Manitoba

Manitoba adults over 60, all First Nation adults eligible for third dose of COVID-19 vaccine

Manitoba is expanding the third-dose eligibility for the COVID-19 vaccine just in time for the holiday season. All Manitobans over the age of 60 and all adults on First Nations can immediately receive a third dose of the vaccine if they've received their second dose on or before July 10, the province announced Friday afternoon.

Announcement reduces waiting period to 5 months from 6

All Manitobans over 60 and all adults on First Nations can immediately receive a third dose of a COVID-19 vaccine if they've received their second dose on or before July 10, the province announced Friday. (CBC Manitoba)

Manitoba is expanding third-dose eligibility for the COVID-19 vaccine just in time for the holiday season.

All Manitobans over the age of 60 and all adults on First Nations can immediately receive a third dose of the vaccine if they've received their second dose on or before July 10, the province announced Friday afternoon.

This announcement reduces the waiting period between second and third doses for those eligible persons to five months from six.

All other adults still have to wait six months between second and third doses.

Dr. Joss Reimer, medical lead of Manitoba's vaccine implementation task force, says this is designed as a temporary measure to avoid risks associated with the holiday season, a time when many Manitobans gather in large groups.

"Going below five months really does undermine the effectiveness of the booster, and we just didn't feel comfortable going below that five-month mark because it would have a bigger impact on the strength and the length of time this booster will be effective," Reimer said.

She says a full two weeks may not be needed after receiving the booster shot to see a faster rise in antibodies, but it is recommended. 

Dr. Joss Reimer is the medical lead of Manitoba's vaccine implementation task force. (John Woods/The Canadian Press)

Reimer also noted that approximately 107,000 of Manitobans have already received their third dose of the vaccine. However, the number accounts for less than half of those eligible for the booster shot, although it includes boosters and those who received the third dose due for reasons related to travel or immunocompromised people. 

The province explored lowering the eligible age to receive third doses before settling on 60.

"That's really where we start to see a pretty steep increase in risk of hospitalization, and so for those individuals the benefit of going early rather than waiting until after  the family gatherings is probably there," Reimer said.

Dr. Marcia Anderson, public health lead of Manitoba's First Nation Pandemic response team, called it welcome news ahead of holiday gatherings as it will help protect First Nations people at greater risk of severe outcomes from COVID-19.

Currently, First Nations uptake on third doses is lower than it could be. As of Thursday, a little more than 11,200 of 29,600 eligible First Nations people had received a third dose.

The slow uptake is "concerning," Anderson said.

Dr. Marchia Anderson, public health lead of Manitoba's First Nation pandemic response team, says news of reducing the time for third doses of the COVID-19 vaccine is welcome news in First Nations communities. (Ian Froese/CBC)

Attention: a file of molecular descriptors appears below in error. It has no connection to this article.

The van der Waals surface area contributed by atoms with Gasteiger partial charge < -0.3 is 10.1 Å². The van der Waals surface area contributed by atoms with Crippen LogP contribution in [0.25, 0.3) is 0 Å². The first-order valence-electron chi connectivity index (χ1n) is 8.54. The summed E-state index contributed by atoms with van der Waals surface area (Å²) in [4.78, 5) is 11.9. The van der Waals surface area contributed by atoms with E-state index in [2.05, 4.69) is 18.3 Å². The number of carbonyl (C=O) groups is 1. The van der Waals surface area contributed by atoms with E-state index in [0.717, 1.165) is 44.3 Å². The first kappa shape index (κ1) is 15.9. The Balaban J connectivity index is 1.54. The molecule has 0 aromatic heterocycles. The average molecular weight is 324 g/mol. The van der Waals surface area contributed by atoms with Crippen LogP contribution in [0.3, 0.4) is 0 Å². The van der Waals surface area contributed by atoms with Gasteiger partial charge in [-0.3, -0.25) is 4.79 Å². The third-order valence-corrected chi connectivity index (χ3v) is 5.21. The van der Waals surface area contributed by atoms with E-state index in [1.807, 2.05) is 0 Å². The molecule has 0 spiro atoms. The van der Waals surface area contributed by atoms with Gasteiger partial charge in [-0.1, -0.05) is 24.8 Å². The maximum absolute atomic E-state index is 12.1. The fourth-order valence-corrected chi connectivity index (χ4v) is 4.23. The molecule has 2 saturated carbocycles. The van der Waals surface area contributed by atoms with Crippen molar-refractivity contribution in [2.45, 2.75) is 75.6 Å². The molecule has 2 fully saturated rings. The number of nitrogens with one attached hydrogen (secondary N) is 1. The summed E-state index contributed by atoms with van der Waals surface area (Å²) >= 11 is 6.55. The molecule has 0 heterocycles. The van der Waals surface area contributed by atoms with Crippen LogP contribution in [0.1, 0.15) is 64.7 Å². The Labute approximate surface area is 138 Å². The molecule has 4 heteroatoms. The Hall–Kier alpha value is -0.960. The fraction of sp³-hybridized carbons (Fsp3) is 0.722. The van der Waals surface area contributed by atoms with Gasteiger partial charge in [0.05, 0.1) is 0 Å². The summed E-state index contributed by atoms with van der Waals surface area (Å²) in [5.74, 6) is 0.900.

She believes this could be the result of only approximately 20 of 63 Manitoba First Nations communities having active cases of coronavirus.

"If you live in a community with lower case counts, please don't be lulled into thinking that you can put off your booster dose or that it won't make a difference, or that it's not necessary," Anderson said.

She strongly encourages anyone who is eligible to receive their third dose of the vaccine to do so before the holiday season arrives.

"What we have seen, though, is that when a COVID-19 cluster starts, it can spread rapidly in our communities," she said.

Reimer says there is still an expectation of a small uptick in cases stemming from the holidays, and "just that alone is concerning."

As such, she cautions Manitobans from avoiding large gatherings, even as the holiday season approaches.

Second dose for children can be booked

The province also announced Friday that second-dose bookings for children age five to 11 can be booked in advance.

Manitoba recommends kids in this age category receive their second dose of vaccine eight weeks after their first dose. This period of time between doses has been shown to provide a stronger immune response over time.

However, in First Nations communities, the province says there needs to be a minimum of 21 days between first and second doses for these kids.

Pediatric doses of the Pfizer vaccine are available in every First Nation community.

"We would ideally like to see about 8,000 more doses given before the winter school break begins," Anderson said.

If this mark is reached, she says, that would mean approximately 90 per cent of children age five to 11 living on reserve would have received their first dose of the vaccine.

"With the with the omicron variant in Manitoba and beginning to spread, it's even more urgent that people get their vaccine before gathering for the holidays," Anderson said.

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